IN THE CIRCUIT COURT OF THE SIXTH JUDICIAL CIRCUIT
THE STATE OF
v. Appeal No. CRC 03-32 APANO
Opinion filed ______________________.
Appeal from a decision of the
County Judge Amy Williams
Edward Panzica, Esq.
Attorney for appellant
Nancy Lawler, Esq.
Assistant State Attorney
THIS MATTER is before the Court on Atimane Ziad’s appeal from a decision of the Pinellas County Court to deny his motion to withdraw his guilty plea. After reviewing the briefs and record, this Court reverses the decision of the trial court.
The appellant entered a guilty plea in 2000 to the charge of battery.
He was not a citizen of the
First, the judge reasoned that the appellant was told in a 1997 hearing
in an unrelated case that there might be possible immigration consequences.
No transcript of that hearing, however, is in this appellate file. What is in
the record is a transcript showing that during the hearing on the appellant’s
motion to withdraw his plea, the State quoted from what was purportedly a transcript
of the 1997 case; but nowhere in the purported quote read by the State does
it mention deportation. This is insufficient. See Labaday v. State, 783
So.2d 275 (
Second, the judge found that the appellant in a 2001 proceeding was told about immigration consequences. Since this occurred after the time the appellant entered his plea in 2000, it is not relevant.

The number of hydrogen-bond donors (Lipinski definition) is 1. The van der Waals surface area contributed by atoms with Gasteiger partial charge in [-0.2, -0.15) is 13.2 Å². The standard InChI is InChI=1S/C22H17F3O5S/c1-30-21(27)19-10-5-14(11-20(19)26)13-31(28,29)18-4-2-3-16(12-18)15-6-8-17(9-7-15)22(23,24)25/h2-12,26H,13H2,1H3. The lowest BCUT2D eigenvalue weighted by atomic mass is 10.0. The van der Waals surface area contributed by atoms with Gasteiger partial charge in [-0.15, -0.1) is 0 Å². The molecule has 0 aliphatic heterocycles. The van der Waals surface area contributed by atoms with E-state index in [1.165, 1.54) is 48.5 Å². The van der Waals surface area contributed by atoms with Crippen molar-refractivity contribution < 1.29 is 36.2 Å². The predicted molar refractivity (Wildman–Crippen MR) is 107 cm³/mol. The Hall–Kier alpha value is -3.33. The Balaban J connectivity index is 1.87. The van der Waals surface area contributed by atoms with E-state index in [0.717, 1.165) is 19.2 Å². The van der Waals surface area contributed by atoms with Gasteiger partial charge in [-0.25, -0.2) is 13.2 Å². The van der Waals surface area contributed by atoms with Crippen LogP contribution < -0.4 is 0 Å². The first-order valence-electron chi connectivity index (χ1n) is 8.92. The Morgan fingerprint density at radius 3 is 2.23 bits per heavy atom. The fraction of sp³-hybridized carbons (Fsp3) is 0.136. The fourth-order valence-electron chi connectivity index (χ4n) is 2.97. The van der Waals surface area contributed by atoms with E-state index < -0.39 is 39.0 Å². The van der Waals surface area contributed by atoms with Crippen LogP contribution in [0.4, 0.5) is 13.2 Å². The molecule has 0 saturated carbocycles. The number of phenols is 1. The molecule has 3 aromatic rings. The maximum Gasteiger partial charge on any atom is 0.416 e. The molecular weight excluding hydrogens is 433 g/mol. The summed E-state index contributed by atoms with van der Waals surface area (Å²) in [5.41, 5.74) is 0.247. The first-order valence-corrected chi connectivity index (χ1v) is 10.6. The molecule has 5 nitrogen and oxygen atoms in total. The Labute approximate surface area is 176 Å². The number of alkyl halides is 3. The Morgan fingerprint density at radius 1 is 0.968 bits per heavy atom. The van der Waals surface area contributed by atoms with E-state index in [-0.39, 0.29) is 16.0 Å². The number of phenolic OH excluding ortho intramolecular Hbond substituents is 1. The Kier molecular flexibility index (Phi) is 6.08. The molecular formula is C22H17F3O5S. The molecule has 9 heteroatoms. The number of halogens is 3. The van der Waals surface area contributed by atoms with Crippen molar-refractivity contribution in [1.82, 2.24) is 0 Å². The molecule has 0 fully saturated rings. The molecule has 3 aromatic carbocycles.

The final piece of information the trial court used to support its decision was that the appellant’s attorney testified that he read the plea form to the appellant, the plea form contained a section on the possible deportation consequences, and that the appellant appeared to understand. Upon cross-examination, however, the attorney admitted that he could not be sure that the appellant understood what he was being read. What is significant is that the attorney testified that he could not recall specifically explaining the possible deportation consequences to the appellant. He only testified that he read the form to the appellant.
In Periello v. State, 684 So.2d 258 (Fla.
4th DCA 1996), the defendant had not been advised of the possible
deportation consequences of his plea by the court. He had, however, been read
a seven-page plea agreement by his attorney, and had signed and initialed each
page of a plea form that contained information about deportation. The court
ruled that this was insufficient to deny the defendant’s motion to withdraw
his plea. This Court must follow that precedent. See also, Pikwrah v. State,
829 So.2d 402 (
the case at bar is unlike the situation in State v. Luders, 768 So.2d
IT IS THEREFORE ORDERED that the trial court’s decision to deny the appellant’s motion to withdraw his plea is reversed, and this matter is remanded with
instructions to the trial court to grant the motion.
DONE AND ORDERED in Chambers at
James R. Case
Nancy Moate Ley
John A. Schaefer
cc: State Attorney
Edward Panzica, Esq.